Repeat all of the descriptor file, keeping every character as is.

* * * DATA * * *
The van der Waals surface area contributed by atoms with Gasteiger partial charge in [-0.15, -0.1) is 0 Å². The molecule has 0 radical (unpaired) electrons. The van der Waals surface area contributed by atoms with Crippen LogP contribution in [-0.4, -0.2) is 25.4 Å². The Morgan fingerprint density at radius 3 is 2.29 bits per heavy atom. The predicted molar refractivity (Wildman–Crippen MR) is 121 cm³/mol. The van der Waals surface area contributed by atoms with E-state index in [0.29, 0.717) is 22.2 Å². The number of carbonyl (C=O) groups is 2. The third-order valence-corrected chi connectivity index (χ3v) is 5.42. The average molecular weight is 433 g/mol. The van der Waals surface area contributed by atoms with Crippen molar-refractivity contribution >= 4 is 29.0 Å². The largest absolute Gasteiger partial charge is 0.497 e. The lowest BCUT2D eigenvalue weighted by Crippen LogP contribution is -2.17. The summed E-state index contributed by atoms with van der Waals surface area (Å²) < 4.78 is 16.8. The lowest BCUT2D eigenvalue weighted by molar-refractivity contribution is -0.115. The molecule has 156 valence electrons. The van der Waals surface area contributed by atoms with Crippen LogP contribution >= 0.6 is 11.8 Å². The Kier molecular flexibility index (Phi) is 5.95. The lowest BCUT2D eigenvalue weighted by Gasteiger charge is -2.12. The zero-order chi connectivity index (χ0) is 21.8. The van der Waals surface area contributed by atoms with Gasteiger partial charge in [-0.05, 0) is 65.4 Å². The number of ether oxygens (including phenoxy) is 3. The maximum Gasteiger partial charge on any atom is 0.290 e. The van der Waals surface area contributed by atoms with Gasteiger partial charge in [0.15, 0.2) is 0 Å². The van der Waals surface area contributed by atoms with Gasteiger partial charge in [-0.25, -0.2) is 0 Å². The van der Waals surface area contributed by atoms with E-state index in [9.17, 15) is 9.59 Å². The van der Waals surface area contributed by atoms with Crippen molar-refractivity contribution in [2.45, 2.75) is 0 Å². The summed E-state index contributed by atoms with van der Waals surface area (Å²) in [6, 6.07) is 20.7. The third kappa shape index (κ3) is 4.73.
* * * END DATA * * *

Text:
The van der Waals surface area contributed by atoms with Gasteiger partial charge in [-0.15, -0.1) is 0 Å². The molecule has 0 radical (unpaired) electrons. The van der Waals surface area contributed by atoms with Crippen LogP contribution in [-0.4, -0.2) is 25.4 Å². The Morgan fingerprint density at radius 3 is 2.29 bits per heavy atom. The predicted molar refractivity (Wildman–Crippen MR) is 121 cm³/mol. The van der Waals surface area contributed by atoms with E-state index in [0.29, 0.717) is 22.2 Å². The number of carbonyl (C=O) groups is 2. The third-order valence-corrected chi connectivity index (χ3v) is 5.42. The average molecular weight is 433 g/mol. The van der Waals surface area contributed by atoms with Crippen molar-refractivity contribution >= 4 is 29.0 Å². The largest absolute Gasteiger partial charge is 0.497 e. The lowest BCUT2D eigenvalue weighted by Crippen LogP contribution is -2.17. The summed E-state index contributed by atoms with van der Waals surface area (Å²) < 4.78 is 16.8. The lowest BCUT2D eigenvalue weighted by molar-refractivity contribution is -0.115. The molecule has 156 valence electrons. The van der Waals surface area contributed by atoms with Crippen LogP contribution >= 0.6 is 11.8 Å². The Kier molecular flexibility index (Phi) is 5.95. The lowest BCUT2D eigenvalue weighted by Gasteiger charge is -2.12. The zero-order chi connectivity index (χ0) is 21.8. The van der Waals surface area contributed by atoms with Gasteiger partial charge in [-0.05, 0) is 65.4 Å². The number of ether oxygens (including phenoxy) is 3. The maximum Gasteiger partial charge on any atom is 0.290 e. The van der Waals surface area contributed by atoms with Gasteiger partial charge in [0.15, 0.2) is 0 Å². The van der Waals surface area contributed by atoms with Gasteiger partial charge in [-0.25, -0.2) is 0 Å². The van der Waals surface area contributed by atoms with E-state index in [9.17, 15) is 9.59 Å². The van der Waals surface area contributed by atoms with Crippen molar-refractivity contribution in [2.45, 2.75) is 0 Å². The summed E-state index contributed by atoms with van der Waals surface area (Å²) in [6, 6.07) is 20.7. The third kappa shape index (κ3) is 4.73.